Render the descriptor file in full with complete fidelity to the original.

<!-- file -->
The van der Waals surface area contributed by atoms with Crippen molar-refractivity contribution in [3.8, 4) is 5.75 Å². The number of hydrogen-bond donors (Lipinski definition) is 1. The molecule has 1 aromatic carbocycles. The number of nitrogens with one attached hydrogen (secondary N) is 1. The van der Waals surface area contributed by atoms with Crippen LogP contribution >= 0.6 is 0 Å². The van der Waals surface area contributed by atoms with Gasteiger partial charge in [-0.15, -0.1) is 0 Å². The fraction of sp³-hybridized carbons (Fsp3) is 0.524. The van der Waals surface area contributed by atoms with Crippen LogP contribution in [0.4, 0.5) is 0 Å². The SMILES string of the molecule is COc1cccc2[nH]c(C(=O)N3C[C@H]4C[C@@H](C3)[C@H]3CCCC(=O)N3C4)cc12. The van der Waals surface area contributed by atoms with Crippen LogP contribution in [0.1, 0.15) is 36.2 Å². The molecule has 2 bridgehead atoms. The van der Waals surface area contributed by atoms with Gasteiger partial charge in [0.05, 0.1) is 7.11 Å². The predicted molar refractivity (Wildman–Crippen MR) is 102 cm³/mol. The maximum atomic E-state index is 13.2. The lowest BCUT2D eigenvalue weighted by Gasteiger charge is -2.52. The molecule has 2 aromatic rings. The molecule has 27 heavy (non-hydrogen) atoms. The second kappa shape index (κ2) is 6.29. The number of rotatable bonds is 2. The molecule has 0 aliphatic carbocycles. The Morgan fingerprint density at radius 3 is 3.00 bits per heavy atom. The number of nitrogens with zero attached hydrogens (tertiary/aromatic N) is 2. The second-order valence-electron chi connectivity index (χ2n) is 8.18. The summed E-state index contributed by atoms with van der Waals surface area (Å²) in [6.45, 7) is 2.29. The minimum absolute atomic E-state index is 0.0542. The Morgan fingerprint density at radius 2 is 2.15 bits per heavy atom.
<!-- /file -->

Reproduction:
The van der Waals surface area contributed by atoms with Crippen molar-refractivity contribution in [3.8, 4) is 5.75 Å². The number of hydrogen-bond donors (Lipinski definition) is 1. The molecule has 1 aromatic carbocycles. The number of nitrogens with one attached hydrogen (secondary N) is 1. The van der Waals surface area contributed by atoms with Crippen LogP contribution >= 0.6 is 0 Å². The van der Waals surface area contributed by atoms with Gasteiger partial charge in [-0.15, -0.1) is 0 Å². The fraction of sp³-hybridized carbons (Fsp3) is 0.524. The van der Waals surface area contributed by atoms with Crippen LogP contribution in [0.4, 0.5) is 0 Å². The SMILES string of the molecule is COc1cccc2[nH]c(C(=O)N3C[C@H]4C[C@@H](C3)[C@H]3CCCC(=O)N3C4)cc12. The van der Waals surface area contributed by atoms with Crippen LogP contribution in [0.1, 0.15) is 36.2 Å². The molecule has 2 bridgehead atoms. The van der Waals surface area contributed by atoms with Gasteiger partial charge in [0.05, 0.1) is 7.11 Å². The predicted molar refractivity (Wildman–Crippen MR) is 102 cm³/mol. The maximum atomic E-state index is 13.2. The lowest BCUT2D eigenvalue weighted by Gasteiger charge is -2.52. The molecule has 2 aromatic rings. The molecule has 27 heavy (non-hydrogen) atoms. The second kappa shape index (κ2) is 6.29. The number of rotatable bonds is 2. The molecule has 0 aliphatic carbocycles. The Morgan fingerprint density at radius 3 is 3.00 bits per heavy atom. The number of nitrogens with zero attached hydrogens (tertiary/aromatic N) is 2. The second-order valence-electron chi connectivity index (χ2n) is 8.18. The summed E-state index contributed by atoms with van der Waals surface area (Å²) in [6.45, 7) is 2.29. The minimum absolute atomic E-state index is 0.0542. The Morgan fingerprint density at radius 2 is 2.15 bits per heavy atom.